Just less than a week ago, in the inaugural edition of AK’s Corner, I expressed (on behalf of all Los Angeles Dodgers fans) a serious frustration with the continued mediocrity of starting pitcher Dan Haren. I pointed out that after starting the season 5-1 with a 2.84 ERA, Haren had gone 3-8 with a 6.04 ERA (in fact, in his previous five starts, Haren had gone 0-5 with a 10.03 ERA). However, I also mentioned that the Dodgers should stick with Haren as their fifth starter and hope that he fixes some mechanical issue(s) that might have been at the root of his struggles, and that there was “no reason why he can’t still be an effective fifth starter for the next two months.”
Well, I can’t say that I was expecting him to return to being effective in his very next start, especially in Anaheim against the Los Angeles Angels and a line-up that includes Mike Trout, Albert Pujols, Josh Hamilton, and Kole Calhoun (a line-up that Haren called the best he had faced all season). But there Haren was, walking off the mound in the bottom of the eighth inning, having allowed no runs on only three hits all night, with the four aforementioned hitters having gone a combined 0-12. Bravo, Monsieur Haren!
So, was there a mechanical issue at fault all along? Haren did admit after the Dodgers’ 2-1 victory that he had been working with Dodgers pitching coach Rick Honeycutt on tinkering his mechanics, and specifically focusing on staying back a bit more. What exactly does that mean? Well, in watching Haren work from the wind-up almost all game long, it was quite noticeable that he was ‘pausing’ for a second or two with his leg in the air (think Hiroki Kuroda or Hideo Nomo, for lack of a better comparison)–something that had always been a part of his pitching delivery in seasons past. Both he and catcher A.J. Ellis thought that the minor mechanical adjustment gave his pitches more life against the Angels.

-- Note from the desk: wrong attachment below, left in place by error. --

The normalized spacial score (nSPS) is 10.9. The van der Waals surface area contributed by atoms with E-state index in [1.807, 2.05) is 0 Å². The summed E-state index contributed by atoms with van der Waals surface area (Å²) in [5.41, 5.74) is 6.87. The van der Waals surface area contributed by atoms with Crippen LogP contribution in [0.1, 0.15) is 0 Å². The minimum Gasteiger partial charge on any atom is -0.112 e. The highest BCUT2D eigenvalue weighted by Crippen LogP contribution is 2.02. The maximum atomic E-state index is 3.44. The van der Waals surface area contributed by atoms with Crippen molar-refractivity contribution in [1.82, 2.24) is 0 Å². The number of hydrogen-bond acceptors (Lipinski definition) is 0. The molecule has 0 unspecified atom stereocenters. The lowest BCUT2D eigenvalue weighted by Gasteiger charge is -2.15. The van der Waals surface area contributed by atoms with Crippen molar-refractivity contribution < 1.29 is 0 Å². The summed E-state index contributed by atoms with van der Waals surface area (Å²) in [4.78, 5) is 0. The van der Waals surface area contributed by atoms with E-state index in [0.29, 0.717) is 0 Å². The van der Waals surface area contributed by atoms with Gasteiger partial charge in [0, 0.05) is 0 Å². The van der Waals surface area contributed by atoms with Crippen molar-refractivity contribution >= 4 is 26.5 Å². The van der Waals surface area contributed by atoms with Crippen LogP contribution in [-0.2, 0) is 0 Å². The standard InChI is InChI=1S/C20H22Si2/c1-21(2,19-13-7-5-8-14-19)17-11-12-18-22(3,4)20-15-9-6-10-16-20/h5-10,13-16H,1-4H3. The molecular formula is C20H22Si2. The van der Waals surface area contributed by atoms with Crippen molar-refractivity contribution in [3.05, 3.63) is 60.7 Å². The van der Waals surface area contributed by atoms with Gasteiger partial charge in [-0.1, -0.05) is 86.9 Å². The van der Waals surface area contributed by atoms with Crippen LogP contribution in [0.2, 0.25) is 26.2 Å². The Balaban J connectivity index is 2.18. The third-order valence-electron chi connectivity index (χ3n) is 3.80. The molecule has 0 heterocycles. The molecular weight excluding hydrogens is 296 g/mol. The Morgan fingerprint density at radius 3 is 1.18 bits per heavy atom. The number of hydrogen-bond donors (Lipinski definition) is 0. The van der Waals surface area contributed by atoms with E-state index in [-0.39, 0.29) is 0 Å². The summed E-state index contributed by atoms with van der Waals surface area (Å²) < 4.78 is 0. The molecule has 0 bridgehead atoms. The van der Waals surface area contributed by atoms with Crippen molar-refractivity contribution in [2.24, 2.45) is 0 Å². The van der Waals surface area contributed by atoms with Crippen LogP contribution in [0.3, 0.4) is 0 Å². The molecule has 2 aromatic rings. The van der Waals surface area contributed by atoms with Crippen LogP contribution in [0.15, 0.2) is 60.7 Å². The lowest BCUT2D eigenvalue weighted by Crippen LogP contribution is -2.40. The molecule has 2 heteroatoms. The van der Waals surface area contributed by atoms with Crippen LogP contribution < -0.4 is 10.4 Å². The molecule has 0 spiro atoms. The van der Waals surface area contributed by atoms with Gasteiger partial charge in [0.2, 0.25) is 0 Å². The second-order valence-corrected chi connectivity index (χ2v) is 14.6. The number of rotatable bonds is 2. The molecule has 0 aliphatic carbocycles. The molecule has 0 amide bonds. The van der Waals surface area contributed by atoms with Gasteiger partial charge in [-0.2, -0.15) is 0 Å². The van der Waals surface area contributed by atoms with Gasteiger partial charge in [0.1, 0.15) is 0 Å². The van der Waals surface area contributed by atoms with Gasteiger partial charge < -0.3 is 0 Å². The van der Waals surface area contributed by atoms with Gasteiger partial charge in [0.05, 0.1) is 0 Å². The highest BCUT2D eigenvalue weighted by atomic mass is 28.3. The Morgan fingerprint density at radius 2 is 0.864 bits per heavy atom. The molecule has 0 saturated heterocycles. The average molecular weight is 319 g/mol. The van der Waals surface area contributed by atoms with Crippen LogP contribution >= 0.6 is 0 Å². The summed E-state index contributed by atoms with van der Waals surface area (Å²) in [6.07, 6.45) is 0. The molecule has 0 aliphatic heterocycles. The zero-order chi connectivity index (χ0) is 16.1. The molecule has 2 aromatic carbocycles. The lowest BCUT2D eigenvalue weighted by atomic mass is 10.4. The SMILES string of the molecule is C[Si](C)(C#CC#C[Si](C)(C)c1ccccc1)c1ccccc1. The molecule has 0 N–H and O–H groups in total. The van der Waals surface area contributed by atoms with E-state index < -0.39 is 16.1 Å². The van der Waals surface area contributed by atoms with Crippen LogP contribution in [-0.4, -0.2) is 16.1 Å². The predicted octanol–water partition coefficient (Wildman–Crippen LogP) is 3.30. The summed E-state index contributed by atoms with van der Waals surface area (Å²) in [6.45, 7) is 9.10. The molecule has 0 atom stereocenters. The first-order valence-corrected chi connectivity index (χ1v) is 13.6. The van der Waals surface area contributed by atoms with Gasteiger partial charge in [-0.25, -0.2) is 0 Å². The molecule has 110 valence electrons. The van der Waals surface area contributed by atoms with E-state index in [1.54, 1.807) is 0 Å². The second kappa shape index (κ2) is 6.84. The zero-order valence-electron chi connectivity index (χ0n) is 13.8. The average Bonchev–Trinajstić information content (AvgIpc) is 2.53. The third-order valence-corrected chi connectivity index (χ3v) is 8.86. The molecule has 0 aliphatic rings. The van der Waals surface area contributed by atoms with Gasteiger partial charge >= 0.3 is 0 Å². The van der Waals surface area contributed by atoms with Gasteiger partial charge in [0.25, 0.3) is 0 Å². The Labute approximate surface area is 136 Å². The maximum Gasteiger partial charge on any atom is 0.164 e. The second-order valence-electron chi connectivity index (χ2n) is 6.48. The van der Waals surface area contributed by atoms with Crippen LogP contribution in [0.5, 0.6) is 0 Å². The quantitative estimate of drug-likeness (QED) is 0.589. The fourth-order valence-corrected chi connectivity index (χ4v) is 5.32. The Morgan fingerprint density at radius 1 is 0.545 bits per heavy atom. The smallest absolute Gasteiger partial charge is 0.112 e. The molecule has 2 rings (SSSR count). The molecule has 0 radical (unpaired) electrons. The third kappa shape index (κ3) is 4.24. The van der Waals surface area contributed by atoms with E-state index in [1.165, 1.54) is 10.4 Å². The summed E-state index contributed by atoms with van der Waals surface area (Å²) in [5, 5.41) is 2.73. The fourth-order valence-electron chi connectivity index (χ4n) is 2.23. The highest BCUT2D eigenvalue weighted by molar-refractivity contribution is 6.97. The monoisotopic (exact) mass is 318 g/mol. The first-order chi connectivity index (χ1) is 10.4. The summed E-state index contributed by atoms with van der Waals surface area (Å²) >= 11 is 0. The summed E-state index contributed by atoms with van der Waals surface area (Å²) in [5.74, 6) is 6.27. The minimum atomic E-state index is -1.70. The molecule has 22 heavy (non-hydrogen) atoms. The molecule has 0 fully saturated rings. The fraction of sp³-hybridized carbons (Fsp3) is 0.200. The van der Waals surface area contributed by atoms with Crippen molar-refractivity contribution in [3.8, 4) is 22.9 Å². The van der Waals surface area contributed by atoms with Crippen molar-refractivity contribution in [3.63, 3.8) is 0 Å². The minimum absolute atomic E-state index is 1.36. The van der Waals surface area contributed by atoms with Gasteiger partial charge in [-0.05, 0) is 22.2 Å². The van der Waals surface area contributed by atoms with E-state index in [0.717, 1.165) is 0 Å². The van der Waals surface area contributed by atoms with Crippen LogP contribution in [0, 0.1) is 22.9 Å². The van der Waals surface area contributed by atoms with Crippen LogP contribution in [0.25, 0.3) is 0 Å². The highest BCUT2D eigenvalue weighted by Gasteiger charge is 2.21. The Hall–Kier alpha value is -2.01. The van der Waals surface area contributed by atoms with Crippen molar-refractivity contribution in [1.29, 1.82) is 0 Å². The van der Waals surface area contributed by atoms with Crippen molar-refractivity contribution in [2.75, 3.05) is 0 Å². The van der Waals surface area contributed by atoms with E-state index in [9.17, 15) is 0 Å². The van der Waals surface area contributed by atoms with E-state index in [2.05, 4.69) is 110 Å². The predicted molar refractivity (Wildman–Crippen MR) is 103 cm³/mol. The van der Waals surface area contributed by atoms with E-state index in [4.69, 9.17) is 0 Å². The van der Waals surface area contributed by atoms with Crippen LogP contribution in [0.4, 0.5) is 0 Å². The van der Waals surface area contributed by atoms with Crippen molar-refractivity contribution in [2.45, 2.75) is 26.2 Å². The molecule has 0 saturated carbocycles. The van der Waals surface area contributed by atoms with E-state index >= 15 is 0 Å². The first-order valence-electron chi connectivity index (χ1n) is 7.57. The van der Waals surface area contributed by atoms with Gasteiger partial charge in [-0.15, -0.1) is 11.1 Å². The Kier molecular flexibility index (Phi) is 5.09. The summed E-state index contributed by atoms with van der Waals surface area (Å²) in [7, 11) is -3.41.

Yes, that is cryptic baseball lingo…my translation: Haren didn’t magically add 5 mph to his fastball, but pitchers don’t need a significant uptick in velocity to gain more zip on their pitches. Case in point, it was Haren’s splitter (i.e. split-finger fastball) and curveball that had more bite against the Angels than during his lengthy stretch of mediocrity. When pitchers lose life on their breaking pitches, those pitches tend to remain flat as they reach the plate, as opposed to sharply breaking–as they’re supposed to do. By adjusting his delivery, Haren appeared able to regain some of the life on those particular pitches that had been missing in previous starts.
Anyhow, with Thursday’s news that Josh Beckett‘s hip injury is more serious than originally thought, thus necessitating the Dodgers’ trade for Philadelphia Phillies starter Roberto Hernandez, Haren can’t afford to take any steps backward. The Dodgers need him to be a consistent force from the fourth spot in the rotation through the end of the season, and if Wednesday night’s start against the Angels was any indication, he’s already well on his way.